San Juan is also considered the nightlife capital of the Caribbean, possessing a multitude of nightspots, discos and casinos. Santurce as well as the Condado district are renowned hotspots.
Resort towns such as Dorado and Ponce feature live music and dancing, while Piñones is a resort in where nightlife is centred on the beach. The bioluminescent bay at Parguera offers romantic, evening boat-rides.
Motorists drive on the right in Puerto Rico and like the UK, the legal blood alcohol limit is 0.08. The speed limit for urban areas is 25mph, while 45mph is allowed in rural areas and between 55mph and 65 mph on the island’s highways.
There is little speeding due to severe penalties of $50 for breaking the limit, plus an additional $5 for each mile above the speed limit.
Luis Muñoz Marin International airport is situated nine miles outside of San Juan. With traffic of over 10 million passengers a year and 700 daily flights, it is the central transport hub of the Caribbean. Its three terminals serve 62 worldwide destinations.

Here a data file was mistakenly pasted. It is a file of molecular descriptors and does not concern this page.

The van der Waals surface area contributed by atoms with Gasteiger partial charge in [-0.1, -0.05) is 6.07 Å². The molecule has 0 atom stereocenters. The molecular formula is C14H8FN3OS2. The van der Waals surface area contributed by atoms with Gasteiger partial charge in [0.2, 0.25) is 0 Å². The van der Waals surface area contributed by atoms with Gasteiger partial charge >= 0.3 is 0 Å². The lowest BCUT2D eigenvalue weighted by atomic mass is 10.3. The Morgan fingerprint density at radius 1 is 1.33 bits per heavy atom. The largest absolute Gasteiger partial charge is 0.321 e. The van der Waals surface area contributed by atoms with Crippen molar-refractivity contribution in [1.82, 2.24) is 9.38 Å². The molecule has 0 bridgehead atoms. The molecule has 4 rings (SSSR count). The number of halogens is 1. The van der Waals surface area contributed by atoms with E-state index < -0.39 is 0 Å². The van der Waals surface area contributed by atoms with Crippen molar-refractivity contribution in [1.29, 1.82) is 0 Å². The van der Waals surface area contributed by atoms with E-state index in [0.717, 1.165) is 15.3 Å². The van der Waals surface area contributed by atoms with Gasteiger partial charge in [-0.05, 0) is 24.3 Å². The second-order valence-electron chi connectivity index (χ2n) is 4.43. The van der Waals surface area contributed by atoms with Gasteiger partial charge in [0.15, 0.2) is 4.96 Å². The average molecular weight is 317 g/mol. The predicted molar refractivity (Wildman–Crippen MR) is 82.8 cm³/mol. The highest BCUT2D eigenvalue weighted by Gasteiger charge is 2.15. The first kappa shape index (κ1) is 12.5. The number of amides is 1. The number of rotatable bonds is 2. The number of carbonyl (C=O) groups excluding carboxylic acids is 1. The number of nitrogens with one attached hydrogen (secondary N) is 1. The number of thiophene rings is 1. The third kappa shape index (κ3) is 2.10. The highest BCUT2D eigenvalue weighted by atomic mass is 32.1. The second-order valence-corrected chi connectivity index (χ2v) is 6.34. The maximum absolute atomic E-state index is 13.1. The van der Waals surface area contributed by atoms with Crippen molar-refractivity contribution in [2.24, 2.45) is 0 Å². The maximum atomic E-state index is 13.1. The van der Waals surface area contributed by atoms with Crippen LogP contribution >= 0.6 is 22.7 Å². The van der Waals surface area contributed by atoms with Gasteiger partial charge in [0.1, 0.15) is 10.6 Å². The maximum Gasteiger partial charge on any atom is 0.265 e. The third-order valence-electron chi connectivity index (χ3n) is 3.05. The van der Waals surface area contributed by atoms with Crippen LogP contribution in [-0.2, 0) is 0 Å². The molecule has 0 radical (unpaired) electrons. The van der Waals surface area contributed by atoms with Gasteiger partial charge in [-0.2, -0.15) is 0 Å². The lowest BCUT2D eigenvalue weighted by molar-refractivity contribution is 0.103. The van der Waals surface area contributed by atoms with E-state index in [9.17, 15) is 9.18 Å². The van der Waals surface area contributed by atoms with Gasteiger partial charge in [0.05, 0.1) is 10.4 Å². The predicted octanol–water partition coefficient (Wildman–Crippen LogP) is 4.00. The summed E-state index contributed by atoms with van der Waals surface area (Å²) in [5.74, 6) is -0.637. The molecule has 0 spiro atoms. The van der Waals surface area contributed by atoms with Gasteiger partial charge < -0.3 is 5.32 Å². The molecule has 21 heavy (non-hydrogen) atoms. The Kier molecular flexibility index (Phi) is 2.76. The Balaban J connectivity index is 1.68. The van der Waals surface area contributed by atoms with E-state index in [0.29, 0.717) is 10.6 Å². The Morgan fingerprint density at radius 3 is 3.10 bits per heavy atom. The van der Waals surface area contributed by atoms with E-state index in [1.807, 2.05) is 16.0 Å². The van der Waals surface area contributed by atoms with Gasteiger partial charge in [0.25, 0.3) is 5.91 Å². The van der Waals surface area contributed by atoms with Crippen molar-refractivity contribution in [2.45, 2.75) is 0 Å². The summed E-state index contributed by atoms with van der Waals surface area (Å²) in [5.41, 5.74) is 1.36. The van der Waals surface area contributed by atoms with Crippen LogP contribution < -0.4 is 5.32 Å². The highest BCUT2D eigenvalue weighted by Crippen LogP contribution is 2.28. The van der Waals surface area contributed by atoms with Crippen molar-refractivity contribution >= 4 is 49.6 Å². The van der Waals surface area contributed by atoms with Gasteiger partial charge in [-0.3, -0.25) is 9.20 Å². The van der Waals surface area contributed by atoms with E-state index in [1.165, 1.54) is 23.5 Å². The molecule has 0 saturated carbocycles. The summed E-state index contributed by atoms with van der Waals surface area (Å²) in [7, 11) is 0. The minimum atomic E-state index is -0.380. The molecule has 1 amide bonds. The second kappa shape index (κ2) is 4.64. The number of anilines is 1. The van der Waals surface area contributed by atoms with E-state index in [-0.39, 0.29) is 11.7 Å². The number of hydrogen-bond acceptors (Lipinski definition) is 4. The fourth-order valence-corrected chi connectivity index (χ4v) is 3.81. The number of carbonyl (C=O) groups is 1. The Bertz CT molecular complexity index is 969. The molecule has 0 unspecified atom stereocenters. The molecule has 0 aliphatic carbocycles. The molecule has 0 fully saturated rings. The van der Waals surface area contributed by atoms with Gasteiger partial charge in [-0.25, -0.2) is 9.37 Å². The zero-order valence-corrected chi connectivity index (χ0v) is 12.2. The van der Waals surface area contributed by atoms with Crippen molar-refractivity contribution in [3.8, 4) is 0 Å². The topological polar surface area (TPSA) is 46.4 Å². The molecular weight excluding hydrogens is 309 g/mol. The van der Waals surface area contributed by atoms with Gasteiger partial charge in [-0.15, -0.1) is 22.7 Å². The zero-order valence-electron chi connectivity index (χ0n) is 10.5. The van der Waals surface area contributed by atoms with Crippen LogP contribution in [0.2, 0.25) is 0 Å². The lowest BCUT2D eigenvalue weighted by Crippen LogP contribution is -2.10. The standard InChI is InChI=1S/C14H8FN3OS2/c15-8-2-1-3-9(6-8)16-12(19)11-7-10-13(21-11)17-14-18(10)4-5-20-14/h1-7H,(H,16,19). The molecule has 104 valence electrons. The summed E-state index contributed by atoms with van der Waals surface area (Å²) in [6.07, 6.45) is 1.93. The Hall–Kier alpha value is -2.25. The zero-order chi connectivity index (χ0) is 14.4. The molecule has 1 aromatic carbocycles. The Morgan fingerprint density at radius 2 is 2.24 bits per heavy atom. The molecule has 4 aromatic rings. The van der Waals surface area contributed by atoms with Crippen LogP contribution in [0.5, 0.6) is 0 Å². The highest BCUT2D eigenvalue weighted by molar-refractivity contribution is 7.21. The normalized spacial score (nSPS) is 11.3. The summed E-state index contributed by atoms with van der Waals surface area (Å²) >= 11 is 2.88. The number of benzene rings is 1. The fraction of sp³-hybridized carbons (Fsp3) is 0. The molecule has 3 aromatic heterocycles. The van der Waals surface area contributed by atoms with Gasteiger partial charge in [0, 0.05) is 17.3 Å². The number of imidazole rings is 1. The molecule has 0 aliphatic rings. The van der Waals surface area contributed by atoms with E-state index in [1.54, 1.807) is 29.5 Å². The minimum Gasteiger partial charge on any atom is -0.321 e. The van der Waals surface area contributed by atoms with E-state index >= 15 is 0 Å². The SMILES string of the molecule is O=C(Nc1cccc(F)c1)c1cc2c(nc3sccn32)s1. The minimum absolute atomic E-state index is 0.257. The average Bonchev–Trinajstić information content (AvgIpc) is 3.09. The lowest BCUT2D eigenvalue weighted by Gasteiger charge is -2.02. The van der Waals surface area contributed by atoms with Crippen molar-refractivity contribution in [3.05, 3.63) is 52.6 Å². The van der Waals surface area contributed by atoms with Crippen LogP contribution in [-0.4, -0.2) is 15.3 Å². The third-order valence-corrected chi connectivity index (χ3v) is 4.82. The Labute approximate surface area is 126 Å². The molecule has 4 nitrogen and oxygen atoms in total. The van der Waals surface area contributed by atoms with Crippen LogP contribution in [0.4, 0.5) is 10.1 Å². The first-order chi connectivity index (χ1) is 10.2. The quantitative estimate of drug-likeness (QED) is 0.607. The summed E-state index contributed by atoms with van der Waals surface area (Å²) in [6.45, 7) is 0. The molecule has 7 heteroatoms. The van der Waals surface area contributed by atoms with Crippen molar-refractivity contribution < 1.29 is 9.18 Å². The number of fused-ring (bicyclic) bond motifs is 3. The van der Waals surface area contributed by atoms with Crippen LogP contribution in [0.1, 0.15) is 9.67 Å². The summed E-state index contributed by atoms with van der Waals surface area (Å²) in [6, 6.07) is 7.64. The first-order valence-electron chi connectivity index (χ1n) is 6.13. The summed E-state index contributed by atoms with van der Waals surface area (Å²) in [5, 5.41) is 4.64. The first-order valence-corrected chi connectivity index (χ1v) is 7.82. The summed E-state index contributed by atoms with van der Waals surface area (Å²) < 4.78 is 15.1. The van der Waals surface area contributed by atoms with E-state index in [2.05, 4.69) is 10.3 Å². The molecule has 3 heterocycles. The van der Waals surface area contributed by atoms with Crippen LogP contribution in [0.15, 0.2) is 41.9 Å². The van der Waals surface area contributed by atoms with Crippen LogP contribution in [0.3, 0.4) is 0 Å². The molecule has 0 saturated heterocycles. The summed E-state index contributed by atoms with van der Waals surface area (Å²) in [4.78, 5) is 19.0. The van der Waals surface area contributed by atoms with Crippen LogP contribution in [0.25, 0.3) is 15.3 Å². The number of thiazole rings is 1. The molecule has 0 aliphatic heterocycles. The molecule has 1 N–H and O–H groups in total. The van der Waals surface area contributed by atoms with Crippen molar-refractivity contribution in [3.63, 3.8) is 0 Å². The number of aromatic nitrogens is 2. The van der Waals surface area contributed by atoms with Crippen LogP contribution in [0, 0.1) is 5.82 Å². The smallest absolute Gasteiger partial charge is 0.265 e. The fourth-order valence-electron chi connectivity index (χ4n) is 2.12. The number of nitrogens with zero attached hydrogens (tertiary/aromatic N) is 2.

The island has another 10 public airports, with scheduled flights for regional travel over the island and other Caribbean destinations.
- Puerto Rico Tourism Company, Old San Juan Station, Box 4435, San Juan 00905, Puerto Rico
- Telephone: +787 721 2400
- Website: www.gotopuertorico.com
All car hire locations in Puerto Rico
- Antonio Nery Juarbe Pol Airport
- Antonio Rivera Rodriguez Airport
- Benjamin Rivera Noriega Airport
- Diego Jimenez Torres Airport
- Eugenio Maria De Hostos Airport
- Fernando Luis Ribas Dominicci Airport
- Luis Munoz Marin International Airport
- Mercedita Airport
- Parque Isla Verde
- Rafael Hernandez Airport
- Río Grande
- San Juan
- Villas De Puerto Rico